The following paragraph caught my attention when it appeared in an article on the TechTarget Web site.


A more efficient supply chain is almost, by definition, more fragile. An inefficient supply chain is characterized by extra inventory, which can be deployed to cover up errors and unexpected disruptions. As supply chains become more efficient -- that is, they have less extra inventory sitting around -- any disruption in the flow of goods can have an immediate effect on customer service and the availability of goods downstream. [Emphases added.]


Most supply chains have a bi-modal stock distribution

DDMRP Bimodal Inventory Distribution.jpg
Most supply chains live in a constant state of their stocks (inventories) being distributed bi-modally. By that we mean that they have many SKU-Locations (SKULs) with too much inventory, many SKULs with too little inventory or out-of-stock entirely, and very few SKULs with just the right quantities to sustain FLOW.


Common misconception about supply chain efficiency

The paragraph from the article (above) is indicative of common misconceptions about what constitutes supply chain "efficiency."


First, it should be noted (and, if you are a supply chain manager or executive, you are probably very aware) that the supply chain with “extra inventory sitting around” is just as likely to have shortages, out-of-stocks and disruptions in FLOW right alongside the excess inventory. We almost always see—and hear from our clients about—supply chain and inventory managers being faced with "too much of what we don't need, and too little of what we do need."


Second, the true efficiency of the supply chain as an operating system cannot be measured by raw quantities of inventory. One man’s treasure is another man’s folly.


Your supply chain’s true efficiency is indicated by two factors: Throughput delivered and operating expenses. Here we define Throughput narrowly as: revenues less (only) truly variable costs. (See more on Throughput Accounting here for details.)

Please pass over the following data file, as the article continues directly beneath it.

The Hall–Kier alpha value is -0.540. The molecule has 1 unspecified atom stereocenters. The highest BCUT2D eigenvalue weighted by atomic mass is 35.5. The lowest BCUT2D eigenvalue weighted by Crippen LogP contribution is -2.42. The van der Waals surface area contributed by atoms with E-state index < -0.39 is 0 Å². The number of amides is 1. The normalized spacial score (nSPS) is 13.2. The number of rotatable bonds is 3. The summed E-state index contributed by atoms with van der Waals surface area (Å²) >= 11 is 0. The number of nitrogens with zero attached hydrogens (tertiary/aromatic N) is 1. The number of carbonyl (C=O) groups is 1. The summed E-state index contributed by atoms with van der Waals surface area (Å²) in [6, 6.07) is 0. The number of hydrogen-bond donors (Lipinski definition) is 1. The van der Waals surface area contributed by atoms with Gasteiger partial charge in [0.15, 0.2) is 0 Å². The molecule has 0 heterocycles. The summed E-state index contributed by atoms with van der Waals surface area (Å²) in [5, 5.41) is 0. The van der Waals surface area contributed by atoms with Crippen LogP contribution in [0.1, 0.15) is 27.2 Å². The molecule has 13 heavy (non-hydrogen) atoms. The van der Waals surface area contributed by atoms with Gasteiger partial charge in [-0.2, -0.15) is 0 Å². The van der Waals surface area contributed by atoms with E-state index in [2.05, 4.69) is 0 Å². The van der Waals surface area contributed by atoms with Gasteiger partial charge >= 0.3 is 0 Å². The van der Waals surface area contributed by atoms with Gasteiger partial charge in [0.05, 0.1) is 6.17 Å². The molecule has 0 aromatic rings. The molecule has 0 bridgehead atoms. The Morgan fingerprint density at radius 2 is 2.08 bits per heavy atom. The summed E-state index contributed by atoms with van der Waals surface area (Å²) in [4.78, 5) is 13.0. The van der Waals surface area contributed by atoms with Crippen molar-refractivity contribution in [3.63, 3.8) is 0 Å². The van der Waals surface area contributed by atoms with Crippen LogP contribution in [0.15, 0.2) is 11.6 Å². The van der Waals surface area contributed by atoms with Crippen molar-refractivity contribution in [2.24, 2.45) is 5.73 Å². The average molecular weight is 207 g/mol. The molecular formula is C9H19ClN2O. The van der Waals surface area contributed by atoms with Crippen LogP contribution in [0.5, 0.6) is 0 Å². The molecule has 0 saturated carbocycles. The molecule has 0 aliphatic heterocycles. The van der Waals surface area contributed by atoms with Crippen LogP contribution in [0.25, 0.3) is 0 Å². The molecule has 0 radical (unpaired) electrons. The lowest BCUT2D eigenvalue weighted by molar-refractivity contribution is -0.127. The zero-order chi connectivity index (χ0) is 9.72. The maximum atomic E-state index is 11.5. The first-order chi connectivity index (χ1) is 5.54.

When these two factors are put into the following formula, you have the supply chain efficiency ratio:


Throughput / Operating Expenses


Add up your total Throughput for a given period, divide it by your operating expenses over the same period of time, and you have your supply chain efficiency. It is a direct measure of how profitably you are operating your supply chain. When this number is increasing, you are improving. When this number is declining, you are falling backwards.


It really is as simple as that.


The supply chain that delivers the greatest amount of Throughput, while holding the line on operating expenses, is the most efficient supply chain.


This means it is the supply chain where FLOW is effectively sustained in the absence of excess overhead is efficient.




Because both inventory overstocks and inventory shortages lead to increases in overhead expenses (e.g., carrying costs, stock movements, expediting, overtime) with no corresponding increase in Throughput.


Your turn

Are you confusing “lean” or lower inventories with efficiency?


Let us know how you determine “efficiency,” and why you believe it is a valid measure by which to manage. Is the metric continuously leading you on a path of ongoing improvement (POOGI)?


Leave your comments below, or feel free to contact us directly, if you prefer.





Figure adapted from Demand Driven Performance Using Smart Metrics by Smith and Smith



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